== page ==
In part one of this series, I gave a brief overview of the historical, traditional, and biblical view of Christmas. Before I answer the question, if Christians should celebrate Christmas, I would like to encourage you to study the facts and not just agree or disagree with my perspective. I have been thinking critically about this question for two years and have come to a conclusion for myself and for my family.

As believers, it is important we search the scriptures and pray to the Lord for clarity in regards to how we live our life and make decisions. This is how we form a proper biblical worldview. We also must understand what issues require full acceptance and commitment, as well as those allowing for flexibility and different interpretations. Celebrating Christmas, in my opinion, is one of the issues inviting varying points of view.

Paul offers an example of how to make decisions with a proper biblical worldview:

“All things are lawful,” but not all things are helpful. “All things are lawful,” but not all things build up. Let no one seek his own good, but the good of his neighbor. Eat whatever is sold in the meat market without raising any question on the ground of conscience. For “the earth is the Lord’s, and the fullness thereof.” If one of the unbelievers invites you to dinner and you are disposed to go, eat whatever is set before you without raising any question on the ground of conscience. But if someone says to you, “This has been offered in sacrifice,” then do not eat it, for the sake of the one who informed you, and for the sake of conscience—I do not mean your conscience, but his. For why should my liberty be determined by someone else’s conscience? (1 Cor. 10:23-29)

The essence of the passage is there is freedom to make certain decisions provided your conscience is clear. There are, however, some major parameters that must be put in place. First, in making this decision, will you violate the law of God? Second, will this decision require you to break the laws of the land? Third, will this decision serve as a stumbling block for a non-believer or a weaker brother? Finally, will making this decision hinder your Christian witness? If you can pass all four of these tests and continue with a clear conscience, then there is freedom to move forward.

A great example of this is Christians choosing to consume alcohol. There are strong, Bible-believing Christians who consume alcohol, and there are those who do not. There are a multitude of issues in life that are up for debate, and on which Christians land in different spots. The celebration of Christmas, in my opinion, is no different.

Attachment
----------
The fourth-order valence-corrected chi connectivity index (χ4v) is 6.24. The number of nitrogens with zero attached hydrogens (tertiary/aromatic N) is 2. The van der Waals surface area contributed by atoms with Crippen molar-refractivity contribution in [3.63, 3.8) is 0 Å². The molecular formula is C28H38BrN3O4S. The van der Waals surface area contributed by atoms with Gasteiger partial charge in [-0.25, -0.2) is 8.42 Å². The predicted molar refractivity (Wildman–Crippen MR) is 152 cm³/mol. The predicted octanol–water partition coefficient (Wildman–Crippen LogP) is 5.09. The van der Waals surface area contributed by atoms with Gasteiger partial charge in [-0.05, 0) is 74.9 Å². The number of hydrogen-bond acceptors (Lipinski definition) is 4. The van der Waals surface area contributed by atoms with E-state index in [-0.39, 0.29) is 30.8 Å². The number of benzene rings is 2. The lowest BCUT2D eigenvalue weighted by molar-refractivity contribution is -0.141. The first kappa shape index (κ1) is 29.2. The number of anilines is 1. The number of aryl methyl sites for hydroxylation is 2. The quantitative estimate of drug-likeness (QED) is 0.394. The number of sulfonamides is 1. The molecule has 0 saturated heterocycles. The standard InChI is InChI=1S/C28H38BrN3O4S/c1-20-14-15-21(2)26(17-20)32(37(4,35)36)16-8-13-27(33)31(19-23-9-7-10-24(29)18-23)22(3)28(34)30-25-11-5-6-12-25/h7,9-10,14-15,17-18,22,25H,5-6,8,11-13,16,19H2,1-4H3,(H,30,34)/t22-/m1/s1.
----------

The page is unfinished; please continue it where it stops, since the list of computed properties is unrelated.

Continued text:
So should Christians celebrate Christmas? My answer is, what does your conscience allow?

Up until recently, I did not think it was in the realm of possibility that a Christian could be Christian if they abstained from celebrating Christmas. Having heard from genuine believers who do not celebrate it, I now see the merits of such a choice. For all of them, this decision is based in biblical convictions and/or the desire to avoid the commercialism so prevalent in the season. What has been enlightening is the choice to celebrate actually opens up doors for these folks to have meaningful conversations about their relationship with Christ.

For those Christians who choose to celebrate, we should do so with a clear conscience because we want to, not because Christmas is a “Christian” holiday. In celebrating, we should do so in a countercultural way. Our conduct should be reflective of Christ and not what is seen in the culture. How we spend our money, our time, and how we engage with the people around us should all indicate we value Christ above all the things the culture says embodies Christmas.

We should also use the ready-made opportunities inherent with the season to preach Christ.  This preaching starts with the baby in the manger, but this is only the first part of the story. We must also tell of the Lamb who was crucified, the Savior who was raised, and the Conquering King who will return again. The First Advent of Christ is a beautiful picture of the future.  Celebrating Christmas is a glorious reminder that we eagerly anticipate Christ’s Second Advent, when he will return to complete the process of salvation, by taking his chosen to be with him for all eternity. There is no greater gift for believers than to know our King will one day return. There is no greater gift for non-believers than to offer them the chance to know this King.

In conclusion, I encourage you to search the scriptures and pray concerning how you and your family will approach the Christmas season. Regardless of the decision, we must all be able to speak with clarity and conviction on why we choose to participate in or abstain from Christmas celebrations. It is not enough to rely on surface level knowledge and cliché sayings; we must be able to give a defense for our faith and the hope within us. (1 Peter 3:15). In doing so, I believe we will be better equipped to reach out to those around us who don’t know Christ.

God bless and have a very Merry Christmas…or NOT! 

Will you and/or your family be celebrating Christmas this year?

What can you do to ensure you celebrate in a countercultural way?